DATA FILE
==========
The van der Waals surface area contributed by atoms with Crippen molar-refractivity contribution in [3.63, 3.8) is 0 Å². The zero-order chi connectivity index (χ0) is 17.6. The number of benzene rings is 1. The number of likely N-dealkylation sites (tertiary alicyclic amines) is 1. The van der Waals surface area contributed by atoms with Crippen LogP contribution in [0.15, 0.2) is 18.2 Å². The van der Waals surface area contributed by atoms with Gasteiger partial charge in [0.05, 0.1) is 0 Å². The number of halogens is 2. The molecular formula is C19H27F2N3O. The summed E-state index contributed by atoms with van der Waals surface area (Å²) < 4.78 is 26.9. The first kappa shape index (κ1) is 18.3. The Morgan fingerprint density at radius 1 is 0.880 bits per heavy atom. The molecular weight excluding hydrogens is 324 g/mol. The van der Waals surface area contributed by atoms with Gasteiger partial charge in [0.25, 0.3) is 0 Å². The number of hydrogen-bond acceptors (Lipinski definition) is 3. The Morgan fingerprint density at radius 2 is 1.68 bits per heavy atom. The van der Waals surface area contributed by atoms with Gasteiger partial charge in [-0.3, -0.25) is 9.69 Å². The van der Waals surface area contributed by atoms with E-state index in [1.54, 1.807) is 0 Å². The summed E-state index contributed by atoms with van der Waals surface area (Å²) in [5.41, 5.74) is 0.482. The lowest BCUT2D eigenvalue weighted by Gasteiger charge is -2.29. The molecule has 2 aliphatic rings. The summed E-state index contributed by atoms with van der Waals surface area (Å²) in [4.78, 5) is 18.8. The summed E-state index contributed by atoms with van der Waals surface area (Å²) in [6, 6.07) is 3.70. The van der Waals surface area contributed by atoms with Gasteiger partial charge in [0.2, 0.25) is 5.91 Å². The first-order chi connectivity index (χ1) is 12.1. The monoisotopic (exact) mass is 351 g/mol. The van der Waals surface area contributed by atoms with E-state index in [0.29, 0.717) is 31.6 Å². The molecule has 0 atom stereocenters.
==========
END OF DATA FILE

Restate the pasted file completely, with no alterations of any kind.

The van der Waals surface area contributed by atoms with Crippen molar-refractivity contribution in [3.63, 3.8) is 0 Å². The zero-order chi connectivity index (χ0) is 17.6. The number of benzene rings is 1. The number of likely N-dealkylation sites (tertiary alicyclic amines) is 1. The van der Waals surface area contributed by atoms with Crippen LogP contribution in [0.15, 0.2) is 18.2 Å². The van der Waals surface area contributed by atoms with Gasteiger partial charge in [0.05, 0.1) is 0 Å². The number of halogens is 2. The molecular formula is C19H27F2N3O. The summed E-state index contributed by atoms with van der Waals surface area (Å²) < 4.78 is 26.9. The first kappa shape index (κ1) is 18.3. The Morgan fingerprint density at radius 1 is 0.880 bits per heavy atom. The molecular weight excluding hydrogens is 324 g/mol. The van der Waals surface area contributed by atoms with Gasteiger partial charge in [0.25, 0.3) is 0 Å². The number of hydrogen-bond acceptors (Lipinski definition) is 3. The Morgan fingerprint density at radius 2 is 1.68 bits per heavy atom. The van der Waals surface area contributed by atoms with Gasteiger partial charge in [-0.3, -0.25) is 9.69 Å². The van der Waals surface area contributed by atoms with E-state index in [1.54, 1.807) is 0 Å². The summed E-state index contributed by atoms with van der Waals surface area (Å²) in [5.41, 5.74) is 0.482. The lowest BCUT2D eigenvalue weighted by Gasteiger charge is -2.29. The molecule has 2 aliphatic rings. The summed E-state index contributed by atoms with van der Waals surface area (Å²) in [4.78, 5) is 18.8. The summed E-state index contributed by atoms with van der Waals surface area (Å²) in [6, 6.07) is 3.70. The van der Waals surface area contributed by atoms with Gasteiger partial charge in [0.2, 0.25) is 5.91 Å². The first-order chi connectivity index (χ1) is 12.1. The monoisotopic (exact) mass is 351 g/mol. The van der Waals surface area contributed by atoms with E-state index in [0.29, 0.717) is 31.6 Å². The molecule has 0 atom stereocenters.